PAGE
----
Step Eleven of Chronic Pain Anonymous – Sought through prayer and meditation to improve our conscious contact with God as we understood Him, praying only for knowledge of His will for us and the power to carry that out.

From earliest memory, I had sought God when trounced by pain and obsessive chatter: its frequency soothed scrapes with sidewalks or with others, squinched tears when Mother braided my thick hair, afforded comfort when ignored, and accepted my version of what had happened. God had become my refuge in daily storms filled with unrelieved turmoil.

In an earlier recovery program Step Eleven seemed like a good friend. I did know about prayer and meditation. For decades, such exercises, together with directed retreats, had maintained some kind of contact with God. Yet, chronic pain and illness entrapped me within bondage that blocked authentic guidance from God. In a sense, I became god, another source of irritation when around others; to them, it felt like arrogance.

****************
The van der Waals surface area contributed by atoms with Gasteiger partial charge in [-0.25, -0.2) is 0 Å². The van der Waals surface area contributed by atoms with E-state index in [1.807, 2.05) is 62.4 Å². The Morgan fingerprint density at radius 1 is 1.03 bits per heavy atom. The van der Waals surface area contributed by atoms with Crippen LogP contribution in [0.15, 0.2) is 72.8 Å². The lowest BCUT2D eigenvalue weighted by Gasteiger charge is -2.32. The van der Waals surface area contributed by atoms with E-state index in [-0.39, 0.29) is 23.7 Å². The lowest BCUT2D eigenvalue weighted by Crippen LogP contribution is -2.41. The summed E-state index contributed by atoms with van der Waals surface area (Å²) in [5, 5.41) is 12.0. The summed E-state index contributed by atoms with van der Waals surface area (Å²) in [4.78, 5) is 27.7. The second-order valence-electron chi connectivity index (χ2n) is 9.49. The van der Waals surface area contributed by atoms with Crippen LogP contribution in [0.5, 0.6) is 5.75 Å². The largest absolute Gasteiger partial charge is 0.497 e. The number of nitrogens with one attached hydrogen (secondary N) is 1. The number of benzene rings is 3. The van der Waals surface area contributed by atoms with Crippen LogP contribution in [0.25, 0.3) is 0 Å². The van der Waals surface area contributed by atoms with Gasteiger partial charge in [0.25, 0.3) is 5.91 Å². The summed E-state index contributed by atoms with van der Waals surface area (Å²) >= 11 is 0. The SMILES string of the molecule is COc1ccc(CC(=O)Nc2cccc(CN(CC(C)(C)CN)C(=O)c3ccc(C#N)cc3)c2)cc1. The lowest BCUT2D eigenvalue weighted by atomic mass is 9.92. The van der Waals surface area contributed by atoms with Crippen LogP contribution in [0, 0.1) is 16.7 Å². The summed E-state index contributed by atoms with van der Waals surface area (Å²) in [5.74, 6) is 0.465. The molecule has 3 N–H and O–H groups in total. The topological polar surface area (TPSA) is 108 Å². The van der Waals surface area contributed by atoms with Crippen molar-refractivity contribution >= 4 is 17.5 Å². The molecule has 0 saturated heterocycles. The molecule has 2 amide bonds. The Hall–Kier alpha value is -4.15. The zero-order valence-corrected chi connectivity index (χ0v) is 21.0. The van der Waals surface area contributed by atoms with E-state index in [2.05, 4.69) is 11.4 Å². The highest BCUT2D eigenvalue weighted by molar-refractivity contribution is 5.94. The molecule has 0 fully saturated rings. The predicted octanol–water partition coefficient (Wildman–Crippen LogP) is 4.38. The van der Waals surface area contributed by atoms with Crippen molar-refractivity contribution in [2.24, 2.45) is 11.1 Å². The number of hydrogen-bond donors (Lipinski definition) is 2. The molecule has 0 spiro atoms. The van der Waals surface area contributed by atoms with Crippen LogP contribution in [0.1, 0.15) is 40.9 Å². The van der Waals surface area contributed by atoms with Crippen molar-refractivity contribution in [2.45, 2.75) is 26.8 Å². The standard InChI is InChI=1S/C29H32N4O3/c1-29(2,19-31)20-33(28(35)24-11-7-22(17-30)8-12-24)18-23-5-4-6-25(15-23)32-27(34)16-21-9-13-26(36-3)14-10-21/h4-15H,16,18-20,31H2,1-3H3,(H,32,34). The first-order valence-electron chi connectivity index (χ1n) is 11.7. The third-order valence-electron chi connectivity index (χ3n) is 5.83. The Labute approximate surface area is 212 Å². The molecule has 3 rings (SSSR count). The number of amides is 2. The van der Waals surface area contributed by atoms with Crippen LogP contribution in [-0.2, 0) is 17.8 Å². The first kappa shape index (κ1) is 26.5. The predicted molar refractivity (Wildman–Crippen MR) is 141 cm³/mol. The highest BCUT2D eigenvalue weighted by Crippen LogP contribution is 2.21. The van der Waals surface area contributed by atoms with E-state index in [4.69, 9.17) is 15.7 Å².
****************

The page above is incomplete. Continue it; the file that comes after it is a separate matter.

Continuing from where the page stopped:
What changed this scenario was study of the rest of CPA’s Step Eleven with my sponsor. The words conscious contact jolted me—it required silencing the inner turmoil, stepping outside my fantasy world, and listening, deeply, for responses from this God. In Step Three, I had already formulated Him, as I had understood Him. Now it was about praying only for knowledge of His will…and the power to carry that out.

Because such practices resulted in harmonious living with others, my prayer had to become other-focused, even asking God for awareness of my character defects lest they harm others during each twenty-fours allotted us. Such practice also throttled fear whenever it nibbled upon my resolve to live fully with my terminal illness, despite its symptoms and need for more care.

Step Twelve would frame such practices within the joy of living.